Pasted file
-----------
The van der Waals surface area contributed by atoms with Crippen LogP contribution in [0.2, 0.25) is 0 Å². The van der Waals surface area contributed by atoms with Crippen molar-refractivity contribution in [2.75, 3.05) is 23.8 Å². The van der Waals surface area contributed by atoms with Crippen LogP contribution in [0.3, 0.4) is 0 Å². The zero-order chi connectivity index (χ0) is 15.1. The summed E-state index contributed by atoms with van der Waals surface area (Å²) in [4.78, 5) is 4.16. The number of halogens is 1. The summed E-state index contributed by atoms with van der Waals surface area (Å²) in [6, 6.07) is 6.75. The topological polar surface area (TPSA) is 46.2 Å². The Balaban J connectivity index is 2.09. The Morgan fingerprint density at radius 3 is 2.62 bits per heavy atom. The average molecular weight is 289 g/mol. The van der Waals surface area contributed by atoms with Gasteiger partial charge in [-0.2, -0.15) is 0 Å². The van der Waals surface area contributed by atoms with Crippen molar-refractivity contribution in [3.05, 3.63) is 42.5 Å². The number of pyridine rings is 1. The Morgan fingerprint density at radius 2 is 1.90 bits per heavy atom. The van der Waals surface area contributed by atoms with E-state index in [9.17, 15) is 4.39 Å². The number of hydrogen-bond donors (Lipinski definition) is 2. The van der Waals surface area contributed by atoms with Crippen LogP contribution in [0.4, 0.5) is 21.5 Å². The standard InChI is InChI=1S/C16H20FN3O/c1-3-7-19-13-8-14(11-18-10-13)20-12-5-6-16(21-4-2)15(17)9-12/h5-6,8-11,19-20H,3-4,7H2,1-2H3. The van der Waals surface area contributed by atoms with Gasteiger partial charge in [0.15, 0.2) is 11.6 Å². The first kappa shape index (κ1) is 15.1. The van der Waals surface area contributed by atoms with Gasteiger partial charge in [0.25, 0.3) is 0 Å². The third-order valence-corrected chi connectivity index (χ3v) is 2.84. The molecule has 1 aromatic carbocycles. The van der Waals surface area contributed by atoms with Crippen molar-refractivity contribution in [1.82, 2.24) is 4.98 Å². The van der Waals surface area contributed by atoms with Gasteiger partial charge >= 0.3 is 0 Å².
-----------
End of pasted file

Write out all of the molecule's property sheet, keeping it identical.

The van der Waals surface area contributed by atoms with Crippen LogP contribution in [0.2, 0.25) is 0 Å². The van der Waals surface area contributed by atoms with Crippen molar-refractivity contribution in [2.75, 3.05) is 23.8 Å². The van der Waals surface area contributed by atoms with Crippen LogP contribution in [0.3, 0.4) is 0 Å². The zero-order chi connectivity index (χ0) is 15.1. The summed E-state index contributed by atoms with van der Waals surface area (Å²) in [4.78, 5) is 4.16. The number of halogens is 1. The summed E-state index contributed by atoms with van der Waals surface area (Å²) in [6, 6.07) is 6.75. The topological polar surface area (TPSA) is 46.2 Å². The Balaban J connectivity index is 2.09. The Morgan fingerprint density at radius 3 is 2.62 bits per heavy atom. The average molecular weight is 289 g/mol. The van der Waals surface area contributed by atoms with Gasteiger partial charge in [-0.2, -0.15) is 0 Å². The van der Waals surface area contributed by atoms with Crippen molar-refractivity contribution in [3.05, 3.63) is 42.5 Å². The number of pyridine rings is 1. The Morgan fingerprint density at radius 2 is 1.90 bits per heavy atom. The van der Waals surface area contributed by atoms with E-state index in [9.17, 15) is 4.39 Å². The number of hydrogen-bond donors (Lipinski definition) is 2. The van der Waals surface area contributed by atoms with Crippen LogP contribution in [0.4, 0.5) is 21.5 Å². The standard InChI is InChI=1S/C16H20FN3O/c1-3-7-19-13-8-14(11-18-10-13)20-12-5-6-16(21-4-2)15(17)9-12/h5-6,8-11,19-20H,3-4,7H2,1-2H3. The van der Waals surface area contributed by atoms with Gasteiger partial charge in [0.15, 0.2) is 11.6 Å². The first kappa shape index (κ1) is 15.1. The van der Waals surface area contributed by atoms with Gasteiger partial charge in [0.25, 0.3) is 0 Å². The third-order valence-corrected chi connectivity index (χ3v) is 2.84. The molecule has 1 aromatic carbocycles. The van der Waals surface area contributed by atoms with Crippen molar-refractivity contribution in [1.82, 2.24) is 4.98 Å². The van der Waals surface area contributed by atoms with Gasteiger partial charge >= 0.3 is 0 Å².